A US Sikh student's dignified response to a tasteless post making fun of her facial hair has earned her a legion of fans.
A man took a photo of Balpreet Kaur and uploaded onto Reddit in the 'funny' category with the tagline
'im (sic) not sure what to conclude from this', Daily Mail
The aspiring neurosurgeon discovered the picture - which shows her standing in a queue - and, instead of flying into a rage at the person behind the cheap dig, she posted a comment explaining why she didn't remove her hair.
Balpreet, an Ohio State University student, said, "I'm not embarrassed or even humiliated by the attention [negative and
positive] that this picture is getting because, it's who I am.
"Yes, I'm a baptised Sikh woman with facial hair. Yes, I realise that my gender is often confused and I look different than most women."
She refused to attack the person who had posted the photo, which many viewers accused of being mean and deliberately trying to draw laughs at Balpreet's expense.
Balpreet said to the original poster that if he had wanted a picture he should have just asked and she would have smiled, and invited people to say hello if they saw her on the University campus.
Her eloquent response to the person behind the picture drew her an army of fans, who called her an 'inspiration' and 'awesome'.
Some wrote to her to express their concern that her body hair might be a sign of polycystic ovary syndrome, which can prompt excessive body hair in the patient.
But, again, the student replied to their responses, assuring them her doctor had said it was just her hormones.
"I've been to the doctor regarding this and its just a side effect of my hormone levels during my teenage years.
"The hormones have returned to normal but the hair is still there. That's fine. I don't regret anything nor do i view it as an unfortunate thing."
The Reddit user who posted the picture was branded 'shallow' and 'rude' for posting her picture.
He then responded apologising for his behaviour.
What Balpreet Kaur wrote on Reddit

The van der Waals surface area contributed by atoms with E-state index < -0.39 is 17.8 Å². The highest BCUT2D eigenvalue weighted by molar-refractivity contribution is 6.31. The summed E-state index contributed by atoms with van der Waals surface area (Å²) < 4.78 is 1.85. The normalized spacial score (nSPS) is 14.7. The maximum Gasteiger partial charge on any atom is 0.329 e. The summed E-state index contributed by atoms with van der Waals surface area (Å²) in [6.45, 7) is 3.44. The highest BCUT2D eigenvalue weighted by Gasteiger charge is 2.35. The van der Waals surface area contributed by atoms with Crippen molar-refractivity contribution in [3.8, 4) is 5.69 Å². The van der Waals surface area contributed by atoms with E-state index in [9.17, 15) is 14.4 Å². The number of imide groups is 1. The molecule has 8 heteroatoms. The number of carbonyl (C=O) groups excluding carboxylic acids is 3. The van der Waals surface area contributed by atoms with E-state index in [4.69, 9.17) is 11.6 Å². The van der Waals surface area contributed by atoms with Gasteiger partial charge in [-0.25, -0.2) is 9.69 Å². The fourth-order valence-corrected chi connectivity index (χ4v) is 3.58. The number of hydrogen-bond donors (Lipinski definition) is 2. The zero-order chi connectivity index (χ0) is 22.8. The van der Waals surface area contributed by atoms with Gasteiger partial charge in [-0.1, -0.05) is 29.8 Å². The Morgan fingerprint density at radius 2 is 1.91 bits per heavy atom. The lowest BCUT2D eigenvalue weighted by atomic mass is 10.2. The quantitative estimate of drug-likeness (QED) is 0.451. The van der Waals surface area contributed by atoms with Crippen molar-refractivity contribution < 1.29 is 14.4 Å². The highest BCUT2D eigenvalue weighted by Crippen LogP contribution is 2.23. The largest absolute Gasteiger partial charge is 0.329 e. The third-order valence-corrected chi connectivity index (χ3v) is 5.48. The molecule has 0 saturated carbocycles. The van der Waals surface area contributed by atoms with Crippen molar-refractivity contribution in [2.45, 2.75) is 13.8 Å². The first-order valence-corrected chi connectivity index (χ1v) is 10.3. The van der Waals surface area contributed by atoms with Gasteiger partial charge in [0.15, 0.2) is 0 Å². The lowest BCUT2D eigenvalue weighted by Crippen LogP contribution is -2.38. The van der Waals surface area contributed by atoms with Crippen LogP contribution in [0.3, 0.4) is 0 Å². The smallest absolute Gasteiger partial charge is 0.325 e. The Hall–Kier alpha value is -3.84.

Hey, guys. This is Balpreet Kaur, the girl from the picture. I actually didn't know about this until one of my friends told on facebook. If the OP wanted a picture, they could have just asked and I could have smiled :) However, I'm not embarrased or even humiliated by the attention [negative and positve] that this picture is getting because, it's who I am. Yes, I'm a baptized Sikh woman with facial hair. Yes, I realize that my gender is often confused and I look different than most women. However, baptized Sikhs believe in the sacredness of this body - it is a gift that has been given to us by the Divine Being [which is genderless, actually] and, must keep it intact as a submission to the divine will. Just as a child doesn't reject the gift of his/her parents, Sikhs do not reject the body that has been given to us. By crying 'mine, mine' and changing this body-tool, we are essentially living in ego and creating a seperateness between ourselves and the divinity within us. By transcending societal views of beauty, I believe that I can focus more on my actions. My attitude and thoughts and actions have more value in them than my body because I recognize that this body is just going to become ash in the end, so why fuss about it? When I die, no one is going to remember what I looked like, heck, my kids will forget my voice, and slowly, all physical memory will fade away. However, my impact and legacy will remain: and, by not focusing on the physical beauty, I have time to cultivate those inner virtues and hopefully, focus my life on creating change and progress for this world in any way I can. So, to me, my face isn't important but the smile and the happiness that lie behind the face are. :-) So, if anyone sees me at OSU, please come up and say hello. I appreciate all of the comments here, both positive and less positive because I've gotten a better understanding of myself and others from this. Also, the yoga pants are quite comfortable and the Better Together tshirt is actually from Interfaith Youth Core, an organization that focuses on storytelling and engagement between different faiths. :) I hope this explains everything a bit more, and I apologize for causing such confusion and uttering anything that hurt anyone.
She further added:
Also, wearing turbans for women is a sign of inner strength and empowerment because we too are equal to Sikh men. Sikhism advocates total equality for both genders [the only difference between them are the last names] and therefore, it is okay, however rare the occurrence, for a woman to adorn herself with the turban just like her male counterparts. I encourage everyone to go and google and expand their knowledge of the sheer diversity in this nation - as will I; and gain a better understanding of each other.
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